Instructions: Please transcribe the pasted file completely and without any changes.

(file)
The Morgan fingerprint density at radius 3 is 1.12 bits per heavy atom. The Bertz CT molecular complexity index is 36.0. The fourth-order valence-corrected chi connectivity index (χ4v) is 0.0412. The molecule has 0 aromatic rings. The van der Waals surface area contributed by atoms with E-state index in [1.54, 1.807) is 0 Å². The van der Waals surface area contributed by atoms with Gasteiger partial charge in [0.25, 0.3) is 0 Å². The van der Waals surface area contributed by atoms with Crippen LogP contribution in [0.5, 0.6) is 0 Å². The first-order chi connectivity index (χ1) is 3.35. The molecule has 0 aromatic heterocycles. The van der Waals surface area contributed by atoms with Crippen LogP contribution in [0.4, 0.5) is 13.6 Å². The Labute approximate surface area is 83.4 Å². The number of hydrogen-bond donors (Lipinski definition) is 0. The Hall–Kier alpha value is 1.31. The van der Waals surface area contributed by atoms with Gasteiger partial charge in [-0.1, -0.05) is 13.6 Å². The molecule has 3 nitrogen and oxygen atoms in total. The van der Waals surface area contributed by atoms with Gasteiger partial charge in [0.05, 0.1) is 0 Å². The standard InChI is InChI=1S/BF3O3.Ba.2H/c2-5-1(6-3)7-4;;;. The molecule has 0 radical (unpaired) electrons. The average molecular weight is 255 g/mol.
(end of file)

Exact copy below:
The Morgan fingerprint density at radius 3 is 1.12 bits per heavy atom. The Bertz CT molecular complexity index is 36.0. The fourth-order valence-corrected chi connectivity index (χ4v) is 0.0412. The molecule has 0 aromatic rings. The van der Waals surface area contributed by atoms with E-state index in [1.54, 1.807) is 0 Å². The van der Waals surface area contributed by atoms with Gasteiger partial charge in [0.25, 0.3) is 0 Å². The van der Waals surface area contributed by atoms with Crippen LogP contribution in [0.5, 0.6) is 0 Å². The first-order chi connectivity index (χ1) is 3.35. The molecule has 0 aromatic heterocycles. The van der Waals surface area contributed by atoms with Crippen LogP contribution in [0.4, 0.5) is 13.6 Å². The Labute approximate surface area is 83.4 Å². The number of hydrogen-bond donors (Lipinski definition) is 0. The Hall–Kier alpha value is 1.31. The van der Waals surface area contributed by atoms with Gasteiger partial charge in [-0.1, -0.05) is 13.6 Å². The molecule has 3 nitrogen and oxygen atoms in total. The van der Waals surface area contributed by atoms with Gasteiger partial charge in [0.05, 0.1) is 0 Å². The standard InChI is InChI=1S/BF3O3.Ba.2H/c2-5-1(6-3)7-4;;;. The molecule has 0 radical (unpaired) electrons. The average molecular weight is 255 g/mol.